# 7.7 Inventory Analysis

As mentioned previously, inventory can be a significant asset for many businesses, as it represents profit-generating potential. Buying or producing goods at a certain price and then selling them for a higher price is the essence of the retail, wholesale and manufacturing sectors. Obviously, efficient management of these inventories is essential for the success of the business. A company needs to control the cost of inventories in order to maintain its profit margins. As well, companies need to ensure that inventories move through the system quickly. Inventories sitting in a warehouse, unsold, are not producing profits or cash flow for the company. While the items sit in the warehouse, the company will incur costs: the cost of the warehouse space itself and the cost of funds required to finance the inventory. Obviously, to minimize these costs, it is important to sell the inventory as quickly as possible, while maintaining the desired margin.

To analyze inventory, we will look at two types of ratios: gross profit margin and inventory turnover period.

## Gross Profit Margin

Gross profit represents the difference between sales revenue and cost of sales. This is an essential measurement in determining the profitability of a business, as it represents the profit generated by the primary business activity of selling goods, before considering any other expenses. To facilitate comparisons between different sales volumes, the gross profit margin is calculated as follows:

Gross profit margin = (Gross profit ÷ Sales revenue) × 100

By expressing this relationship as a percentage, one can make comparisons between different companies or different accounting periods for the same company. This is a type of common size analysis that helps the reader discern relationships and trends that may indicate something about the company’s profitability. Consider the following example from the financial statements of a large automobile manufacturer (in \$ millions):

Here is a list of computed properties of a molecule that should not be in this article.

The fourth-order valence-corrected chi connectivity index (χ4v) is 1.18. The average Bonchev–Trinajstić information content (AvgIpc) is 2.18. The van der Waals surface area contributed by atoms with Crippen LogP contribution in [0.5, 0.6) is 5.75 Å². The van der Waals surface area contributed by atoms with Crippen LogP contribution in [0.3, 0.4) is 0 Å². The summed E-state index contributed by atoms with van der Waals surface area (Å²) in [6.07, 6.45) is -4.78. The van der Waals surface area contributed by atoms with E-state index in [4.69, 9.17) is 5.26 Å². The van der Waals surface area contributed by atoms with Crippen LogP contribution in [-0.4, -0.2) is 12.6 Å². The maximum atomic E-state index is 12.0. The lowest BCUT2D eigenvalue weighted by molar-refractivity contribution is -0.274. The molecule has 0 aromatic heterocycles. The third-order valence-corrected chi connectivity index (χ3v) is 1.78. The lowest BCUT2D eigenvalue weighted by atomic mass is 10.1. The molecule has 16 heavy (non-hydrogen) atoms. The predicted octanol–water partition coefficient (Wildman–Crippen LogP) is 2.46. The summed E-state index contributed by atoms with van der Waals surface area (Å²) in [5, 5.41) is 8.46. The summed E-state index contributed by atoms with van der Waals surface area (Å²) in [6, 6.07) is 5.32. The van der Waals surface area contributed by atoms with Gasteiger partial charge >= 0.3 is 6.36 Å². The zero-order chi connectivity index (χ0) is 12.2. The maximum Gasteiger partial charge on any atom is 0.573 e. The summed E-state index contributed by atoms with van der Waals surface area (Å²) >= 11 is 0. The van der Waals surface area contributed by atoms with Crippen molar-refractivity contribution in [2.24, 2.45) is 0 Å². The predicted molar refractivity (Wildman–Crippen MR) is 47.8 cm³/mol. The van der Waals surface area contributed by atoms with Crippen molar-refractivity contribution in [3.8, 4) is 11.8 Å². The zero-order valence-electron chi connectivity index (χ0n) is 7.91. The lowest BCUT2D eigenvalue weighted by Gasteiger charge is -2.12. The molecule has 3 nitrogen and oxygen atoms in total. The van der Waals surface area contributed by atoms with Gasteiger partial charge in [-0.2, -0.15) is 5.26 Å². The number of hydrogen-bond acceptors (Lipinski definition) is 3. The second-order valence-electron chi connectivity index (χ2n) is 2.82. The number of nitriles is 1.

Year Ended December 31, 2021 Year Ended December 31, 2020 Sales \$136,200 \$140,100 Cost of sales 123,400 125,300 Gross profit \$12,800 \$14,800

Sales declined slightly in 2021 compared with the previous year, as did gross profit. By calculating the gross profit margin, we can get a better idea of the meaning of these results:

Gross profit margin 2021 = 9.40%

Gross profit margin 2020 = 10.56%

Although the gross profit margin dropped by only 1.16 percent between years, this rep- resents lost profits of approximately \$1.5 billion on this scale of revenues. Management would obviously be motivated to find ways to control these margins to prevent further declines, whether through adjusting sales prices or controlling costs better.

## Inventory Turnover Period

Aside from the profitability of the business’s core activities as calculated above, management is also interested in the efficiency of carrying out those activities. One way to measure the efficiency of inventory movements to calculate the inventory turnover period:

Inventory turnover period = (Average inventories held ÷ Cost of sales) × 365

This ratio will help us understand how quickly the company moves inventory through the various business processes that eventually result in a sale. For a manufacturing company, this process begins with the receipt of raw materials and ends when the finished goods are finally sold. Once again, consider the reported inventory levels of the automobile manufacturer (in \$ millions): 2021–\$7,860, 2020–\$7,700, 2019–\$7,360.

Using the formula above, we can determine the following inventory turnover periods:

2021: 23.01 days

2020: 21.94 days

(Note that the average inventories amount was calculated as the simple average of opening and closing inventories. For businesses with seasonal or other unusual patterns of sales, more sophisticated calculations of the average inventories may be required.)

In this example, the inventory turnover period increased by slightly more than one day during the current year. This may not seem significant, but it does indicate that inventories are being held for a longer time, which will increase the company’s costs. Line managers are very motivated to find ways to reduce the turnover period through more efficient purchasing practices, better production techniques, and more effective sales promotions.

It should be noted that the absolute values of the ratios we have calculated are not particularly useful on their own. Like all ratios, a comparison or benchmark is needed for comparison. Most companies will start by comparing the ratio with the previous year to see if improvements have occurred in the current year. Many managers will also compare with a budgeted or target amount, as this will provide feedback on the actions they have taken. It may also be useful to compare with industry standards or competitor data, as this indicates something of the company’s competitive position. Ratio analysis does not provide answers to questions, but it does help managers and other financial statement users to identify areas where performance is improving or declining.